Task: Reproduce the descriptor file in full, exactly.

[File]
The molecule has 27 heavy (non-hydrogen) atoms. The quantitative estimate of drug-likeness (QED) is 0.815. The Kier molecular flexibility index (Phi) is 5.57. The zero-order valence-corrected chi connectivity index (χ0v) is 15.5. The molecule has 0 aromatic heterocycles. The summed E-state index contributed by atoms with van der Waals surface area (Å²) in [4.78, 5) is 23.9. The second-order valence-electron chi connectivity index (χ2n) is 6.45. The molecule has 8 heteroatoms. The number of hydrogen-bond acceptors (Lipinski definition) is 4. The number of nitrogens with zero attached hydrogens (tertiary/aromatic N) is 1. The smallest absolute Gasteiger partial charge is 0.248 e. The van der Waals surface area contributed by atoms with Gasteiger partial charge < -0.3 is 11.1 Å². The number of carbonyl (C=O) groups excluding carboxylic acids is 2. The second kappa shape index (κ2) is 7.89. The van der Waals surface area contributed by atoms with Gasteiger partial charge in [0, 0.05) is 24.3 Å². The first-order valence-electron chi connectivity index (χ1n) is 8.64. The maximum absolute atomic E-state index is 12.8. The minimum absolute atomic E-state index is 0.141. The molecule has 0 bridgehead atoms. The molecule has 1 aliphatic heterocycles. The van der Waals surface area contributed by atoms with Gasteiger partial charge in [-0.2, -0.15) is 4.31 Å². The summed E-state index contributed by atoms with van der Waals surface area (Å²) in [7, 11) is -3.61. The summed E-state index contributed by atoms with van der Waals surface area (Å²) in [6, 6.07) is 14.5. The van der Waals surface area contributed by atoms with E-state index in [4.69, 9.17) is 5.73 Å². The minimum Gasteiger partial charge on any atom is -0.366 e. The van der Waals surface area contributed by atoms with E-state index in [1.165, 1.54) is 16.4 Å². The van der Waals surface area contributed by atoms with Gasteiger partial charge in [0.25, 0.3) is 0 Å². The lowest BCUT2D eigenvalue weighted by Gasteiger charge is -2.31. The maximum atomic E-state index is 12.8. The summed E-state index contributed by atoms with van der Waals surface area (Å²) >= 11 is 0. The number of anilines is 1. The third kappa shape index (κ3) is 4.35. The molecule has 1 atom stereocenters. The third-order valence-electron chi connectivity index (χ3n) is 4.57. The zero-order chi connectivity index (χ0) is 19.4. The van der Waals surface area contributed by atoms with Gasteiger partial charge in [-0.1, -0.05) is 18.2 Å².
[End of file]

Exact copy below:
The molecule has 27 heavy (non-hydrogen) atoms. The quantitative estimate of drug-likeness (QED) is 0.815. The Kier molecular flexibility index (Phi) is 5.57. The zero-order valence-corrected chi connectivity index (χ0v) is 15.5. The molecule has 0 aromatic heterocycles. The summed E-state index contributed by atoms with van der Waals surface area (Å²) in [4.78, 5) is 23.9. The second-order valence-electron chi connectivity index (χ2n) is 6.45. The molecule has 8 heteroatoms. The number of hydrogen-bond acceptors (Lipinski definition) is 4. The number of nitrogens with zero attached hydrogens (tertiary/aromatic N) is 1. The smallest absolute Gasteiger partial charge is 0.248 e. The van der Waals surface area contributed by atoms with Gasteiger partial charge < -0.3 is 11.1 Å². The number of carbonyl (C=O) groups excluding carboxylic acids is 2. The second kappa shape index (κ2) is 7.89. The van der Waals surface area contributed by atoms with Gasteiger partial charge in [0, 0.05) is 24.3 Å². The first-order valence-electron chi connectivity index (χ1n) is 8.64. The maximum absolute atomic E-state index is 12.8. The minimum absolute atomic E-state index is 0.141. The molecule has 0 bridgehead atoms. The molecule has 1 aliphatic heterocycles. The van der Waals surface area contributed by atoms with Gasteiger partial charge in [-0.2, -0.15) is 4.31 Å². The summed E-state index contributed by atoms with van der Waals surface area (Å²) in [7, 11) is -3.61. The summed E-state index contributed by atoms with van der Waals surface area (Å²) in [6, 6.07) is 14.5. The van der Waals surface area contributed by atoms with E-state index in [4.69, 9.17) is 5.73 Å². The minimum Gasteiger partial charge on any atom is -0.366 e. The van der Waals surface area contributed by atoms with E-state index in [1.165, 1.54) is 16.4 Å². The van der Waals surface area contributed by atoms with Gasteiger partial charge in [0.25, 0.3) is 0 Å². The lowest BCUT2D eigenvalue weighted by Gasteiger charge is -2.31. The maximum atomic E-state index is 12.8. The summed E-state index contributed by atoms with van der Waals surface area (Å²) >= 11 is 0. The number of anilines is 1. The third kappa shape index (κ3) is 4.35. The molecule has 1 atom stereocenters. The third-order valence-electron chi connectivity index (χ3n) is 4.57. The zero-order chi connectivity index (χ0) is 19.4. The van der Waals surface area contributed by atoms with Gasteiger partial charge in [-0.1, -0.05) is 18.2 Å².